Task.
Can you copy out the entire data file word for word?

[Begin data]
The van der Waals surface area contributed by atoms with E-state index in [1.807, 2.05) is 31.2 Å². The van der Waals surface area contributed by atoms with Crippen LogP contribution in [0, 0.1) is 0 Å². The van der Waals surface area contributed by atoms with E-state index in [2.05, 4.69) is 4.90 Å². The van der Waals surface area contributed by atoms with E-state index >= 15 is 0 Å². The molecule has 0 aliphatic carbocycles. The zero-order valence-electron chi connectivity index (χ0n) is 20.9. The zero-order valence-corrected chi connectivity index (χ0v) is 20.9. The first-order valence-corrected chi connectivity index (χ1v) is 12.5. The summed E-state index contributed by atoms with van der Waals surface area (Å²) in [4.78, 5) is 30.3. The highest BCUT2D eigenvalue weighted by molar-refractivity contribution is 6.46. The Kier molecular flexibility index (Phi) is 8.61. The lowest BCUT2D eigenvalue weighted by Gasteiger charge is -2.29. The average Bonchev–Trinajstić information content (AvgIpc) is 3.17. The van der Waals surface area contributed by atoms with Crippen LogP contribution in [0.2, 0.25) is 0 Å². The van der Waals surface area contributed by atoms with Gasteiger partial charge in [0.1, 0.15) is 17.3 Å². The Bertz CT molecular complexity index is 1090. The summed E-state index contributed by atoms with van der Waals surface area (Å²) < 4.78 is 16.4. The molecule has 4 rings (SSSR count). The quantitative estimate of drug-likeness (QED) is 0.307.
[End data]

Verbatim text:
The van der Waals surface area contributed by atoms with E-state index in [1.807, 2.05) is 31.2 Å². The van der Waals surface area contributed by atoms with Crippen LogP contribution in [0, 0.1) is 0 Å². The van der Waals surface area contributed by atoms with E-state index in [2.05, 4.69) is 4.90 Å². The van der Waals surface area contributed by atoms with E-state index >= 15 is 0 Å². The molecule has 0 aliphatic carbocycles. The zero-order valence-electron chi connectivity index (χ0n) is 20.9. The zero-order valence-corrected chi connectivity index (χ0v) is 20.9. The first-order valence-corrected chi connectivity index (χ1v) is 12.5. The summed E-state index contributed by atoms with van der Waals surface area (Å²) in [4.78, 5) is 30.3. The highest BCUT2D eigenvalue weighted by molar-refractivity contribution is 6.46. The Kier molecular flexibility index (Phi) is 8.61. The lowest BCUT2D eigenvalue weighted by Gasteiger charge is -2.29. The average Bonchev–Trinajstić information content (AvgIpc) is 3.17. The van der Waals surface area contributed by atoms with Crippen LogP contribution in [0.2, 0.25) is 0 Å². The van der Waals surface area contributed by atoms with Gasteiger partial charge in [0.1, 0.15) is 17.3 Å². The Bertz CT molecular complexity index is 1090. The summed E-state index contributed by atoms with van der Waals surface area (Å²) < 4.78 is 16.4. The molecule has 4 rings (SSSR count). The quantitative estimate of drug-likeness (QED) is 0.307.